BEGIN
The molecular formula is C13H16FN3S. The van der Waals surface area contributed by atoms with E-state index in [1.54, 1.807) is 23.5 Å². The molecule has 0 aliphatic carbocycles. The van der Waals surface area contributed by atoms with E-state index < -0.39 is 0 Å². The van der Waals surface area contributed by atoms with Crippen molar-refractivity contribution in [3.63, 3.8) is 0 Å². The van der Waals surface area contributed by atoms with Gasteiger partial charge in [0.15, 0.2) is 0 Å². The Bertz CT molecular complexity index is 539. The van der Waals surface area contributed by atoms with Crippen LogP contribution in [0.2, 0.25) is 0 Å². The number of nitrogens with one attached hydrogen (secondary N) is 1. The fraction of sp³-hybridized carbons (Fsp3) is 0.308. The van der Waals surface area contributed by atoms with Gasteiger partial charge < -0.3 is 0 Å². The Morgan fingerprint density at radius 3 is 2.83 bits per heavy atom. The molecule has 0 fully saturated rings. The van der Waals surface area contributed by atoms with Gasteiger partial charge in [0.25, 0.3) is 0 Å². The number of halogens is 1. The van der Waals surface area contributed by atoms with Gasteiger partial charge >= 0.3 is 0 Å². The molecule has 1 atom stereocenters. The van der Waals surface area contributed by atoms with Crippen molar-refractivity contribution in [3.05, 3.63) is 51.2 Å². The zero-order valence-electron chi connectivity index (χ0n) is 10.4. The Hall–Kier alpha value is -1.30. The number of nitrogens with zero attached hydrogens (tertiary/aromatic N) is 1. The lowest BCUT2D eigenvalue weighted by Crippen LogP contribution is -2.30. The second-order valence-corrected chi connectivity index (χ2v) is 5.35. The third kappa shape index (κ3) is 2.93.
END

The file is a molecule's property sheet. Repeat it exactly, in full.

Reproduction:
The molecular formula is C13H16FN3S. The van der Waals surface area contributed by atoms with E-state index in [1.54, 1.807) is 23.5 Å². The molecule has 0 aliphatic carbocycles. The van der Waals surface area contributed by atoms with E-state index < -0.39 is 0 Å². The van der Waals surface area contributed by atoms with Crippen molar-refractivity contribution in [3.63, 3.8) is 0 Å². The van der Waals surface area contributed by atoms with Gasteiger partial charge in [0.15, 0.2) is 0 Å². The Bertz CT molecular complexity index is 539. The van der Waals surface area contributed by atoms with Crippen LogP contribution in [0.2, 0.25) is 0 Å². The number of nitrogens with one attached hydrogen (secondary N) is 1. The fraction of sp³-hybridized carbons (Fsp3) is 0.308. The van der Waals surface area contributed by atoms with Gasteiger partial charge < -0.3 is 0 Å². The Morgan fingerprint density at radius 3 is 2.83 bits per heavy atom. The molecule has 0 fully saturated rings. The van der Waals surface area contributed by atoms with Gasteiger partial charge in [0.25, 0.3) is 0 Å². The number of halogens is 1. The van der Waals surface area contributed by atoms with Gasteiger partial charge >= 0.3 is 0 Å². The molecule has 1 atom stereocenters. The van der Waals surface area contributed by atoms with Crippen molar-refractivity contribution in [3.05, 3.63) is 51.2 Å². The zero-order valence-electron chi connectivity index (χ0n) is 10.4. The Hall–Kier alpha value is -1.30. The number of nitrogens with zero attached hydrogens (tertiary/aromatic N) is 1. The lowest BCUT2D eigenvalue weighted by Crippen LogP contribution is -2.30. The second-order valence-corrected chi connectivity index (χ2v) is 5.35. The third kappa shape index (κ3) is 2.93.